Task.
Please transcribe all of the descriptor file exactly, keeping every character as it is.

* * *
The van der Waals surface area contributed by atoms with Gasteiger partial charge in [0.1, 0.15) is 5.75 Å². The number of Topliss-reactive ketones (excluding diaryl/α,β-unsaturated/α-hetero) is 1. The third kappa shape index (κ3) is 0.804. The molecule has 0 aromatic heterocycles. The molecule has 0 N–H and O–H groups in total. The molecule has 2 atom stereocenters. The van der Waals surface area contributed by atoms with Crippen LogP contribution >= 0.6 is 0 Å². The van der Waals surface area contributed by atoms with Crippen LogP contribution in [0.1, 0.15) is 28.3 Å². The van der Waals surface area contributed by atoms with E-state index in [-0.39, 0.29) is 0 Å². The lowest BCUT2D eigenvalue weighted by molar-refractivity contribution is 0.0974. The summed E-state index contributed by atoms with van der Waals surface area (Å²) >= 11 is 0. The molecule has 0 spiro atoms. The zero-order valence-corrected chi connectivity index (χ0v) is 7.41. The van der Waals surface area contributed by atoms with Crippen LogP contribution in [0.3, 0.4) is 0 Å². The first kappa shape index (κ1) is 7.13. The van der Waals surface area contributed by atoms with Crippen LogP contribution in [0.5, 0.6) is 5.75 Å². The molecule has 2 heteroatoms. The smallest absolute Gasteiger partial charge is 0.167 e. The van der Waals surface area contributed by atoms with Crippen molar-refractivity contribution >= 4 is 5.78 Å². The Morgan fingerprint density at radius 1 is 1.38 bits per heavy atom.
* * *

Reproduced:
The van der Waals surface area contributed by atoms with Gasteiger partial charge in [0.1, 0.15) is 5.75 Å². The number of Topliss-reactive ketones (excluding diaryl/α,β-unsaturated/α-hetero) is 1. The third kappa shape index (κ3) is 0.804. The molecule has 0 aromatic heterocycles. The molecule has 0 N–H and O–H groups in total. The molecule has 2 atom stereocenters. The van der Waals surface area contributed by atoms with Crippen LogP contribution >= 0.6 is 0 Å². The van der Waals surface area contributed by atoms with Crippen LogP contribution in [0.1, 0.15) is 28.3 Å². The van der Waals surface area contributed by atoms with E-state index in [-0.39, 0.29) is 0 Å². The lowest BCUT2D eigenvalue weighted by molar-refractivity contribution is 0.0974. The summed E-state index contributed by atoms with van der Waals surface area (Å²) >= 11 is 0. The molecule has 0 spiro atoms. The zero-order valence-corrected chi connectivity index (χ0v) is 7.41. The van der Waals surface area contributed by atoms with Crippen LogP contribution in [0.3, 0.4) is 0 Å². The first kappa shape index (κ1) is 7.13. The van der Waals surface area contributed by atoms with Crippen LogP contribution in [0.5, 0.6) is 5.75 Å². The molecule has 2 heteroatoms. The smallest absolute Gasteiger partial charge is 0.167 e. The van der Waals surface area contributed by atoms with Crippen molar-refractivity contribution >= 4 is 5.78 Å². The Morgan fingerprint density at radius 1 is 1.38 bits per heavy atom.